If you often rent or borrow cars, you may need car insurance coverage even if you don’t own a car. This type of insurance is called non-owner car insurance, which provides you with some level of protection if you get into an accident.
Non-owner car insurance is designed for licensed drivers who don’t own a car. In large cities like New York City or Chicago, people may depend on public transportation to get around on a day-to-day basis, but rent a car if they need to travel outside the city.
Let’s explore the coverage you get with non-owner auto insurance and how much you may pay for it.
What is non-owner car insurance?
A non-owner car insurance policy is a form of liability insurance for licensed drivers who don’t own a car. This coverage is also known as non-drivers insurance.
Non-owner car insurance provides liability coverage for property damages or injuries you may cause to the other driver in an accident. It can also help protect you from the financial liability of an accident.
In addition to bodily injury and property damage liability coverage, non-owner auto insurance policies can provide liability protection against underinsured or uninsured motorists, medical payments, and more.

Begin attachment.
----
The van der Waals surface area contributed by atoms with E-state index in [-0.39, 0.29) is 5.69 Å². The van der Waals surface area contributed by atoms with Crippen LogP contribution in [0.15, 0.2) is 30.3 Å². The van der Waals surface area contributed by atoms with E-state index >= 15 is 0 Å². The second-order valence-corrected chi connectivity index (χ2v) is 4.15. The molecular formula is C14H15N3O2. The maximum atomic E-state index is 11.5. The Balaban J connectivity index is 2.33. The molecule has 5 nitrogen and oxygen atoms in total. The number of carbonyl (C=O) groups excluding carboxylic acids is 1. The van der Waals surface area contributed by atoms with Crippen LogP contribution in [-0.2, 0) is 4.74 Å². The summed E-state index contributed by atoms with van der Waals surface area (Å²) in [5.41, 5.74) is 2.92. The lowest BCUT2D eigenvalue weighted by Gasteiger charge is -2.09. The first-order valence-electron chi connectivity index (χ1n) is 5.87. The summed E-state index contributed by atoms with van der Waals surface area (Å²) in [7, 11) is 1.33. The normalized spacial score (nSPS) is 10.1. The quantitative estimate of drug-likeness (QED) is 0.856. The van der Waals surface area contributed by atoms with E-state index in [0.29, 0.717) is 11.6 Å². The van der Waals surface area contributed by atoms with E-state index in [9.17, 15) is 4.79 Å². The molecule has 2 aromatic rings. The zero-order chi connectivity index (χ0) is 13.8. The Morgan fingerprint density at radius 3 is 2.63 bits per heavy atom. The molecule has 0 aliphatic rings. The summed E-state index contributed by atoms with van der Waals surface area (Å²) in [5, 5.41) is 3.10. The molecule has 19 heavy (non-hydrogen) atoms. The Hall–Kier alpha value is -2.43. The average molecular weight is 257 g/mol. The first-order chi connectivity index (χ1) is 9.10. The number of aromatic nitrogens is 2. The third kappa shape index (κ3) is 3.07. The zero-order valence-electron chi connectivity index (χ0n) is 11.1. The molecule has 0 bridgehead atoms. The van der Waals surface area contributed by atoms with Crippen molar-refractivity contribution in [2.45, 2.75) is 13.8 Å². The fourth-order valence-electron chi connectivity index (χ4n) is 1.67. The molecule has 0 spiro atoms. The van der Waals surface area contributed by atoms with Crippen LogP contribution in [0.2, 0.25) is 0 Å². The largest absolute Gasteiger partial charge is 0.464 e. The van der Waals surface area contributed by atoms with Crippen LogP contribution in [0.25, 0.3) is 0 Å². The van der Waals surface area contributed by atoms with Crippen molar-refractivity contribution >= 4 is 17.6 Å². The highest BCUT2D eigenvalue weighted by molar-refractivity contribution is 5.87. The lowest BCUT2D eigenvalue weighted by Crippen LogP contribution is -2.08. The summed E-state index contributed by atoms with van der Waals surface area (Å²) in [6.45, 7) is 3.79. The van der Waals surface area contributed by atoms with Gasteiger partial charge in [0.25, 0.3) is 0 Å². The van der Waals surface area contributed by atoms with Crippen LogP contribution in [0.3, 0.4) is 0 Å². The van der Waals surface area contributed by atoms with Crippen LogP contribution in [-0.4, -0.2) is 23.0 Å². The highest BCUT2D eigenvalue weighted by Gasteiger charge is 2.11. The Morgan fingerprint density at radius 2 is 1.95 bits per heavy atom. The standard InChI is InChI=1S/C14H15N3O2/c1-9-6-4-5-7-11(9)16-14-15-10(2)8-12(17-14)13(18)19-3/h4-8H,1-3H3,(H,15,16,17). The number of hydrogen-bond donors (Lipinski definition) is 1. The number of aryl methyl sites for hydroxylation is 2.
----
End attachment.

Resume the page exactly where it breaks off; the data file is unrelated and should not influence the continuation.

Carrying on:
How much is non-owner car insurance?
A non-owner car insurance policy is often cheaper than a full-coverage car insurance policy. This is because non-owner car insurance doesn’t include collision or comprehensive coverage that would pay for damages to a vehicle you own. Since you don’t own a car, you don’t need the additional collision and comprehensive coverage.
The average cost of non-owner car insurance is $474 per year, but the actual price you pay depends on the state you live in and your insurance company. There are several other factors that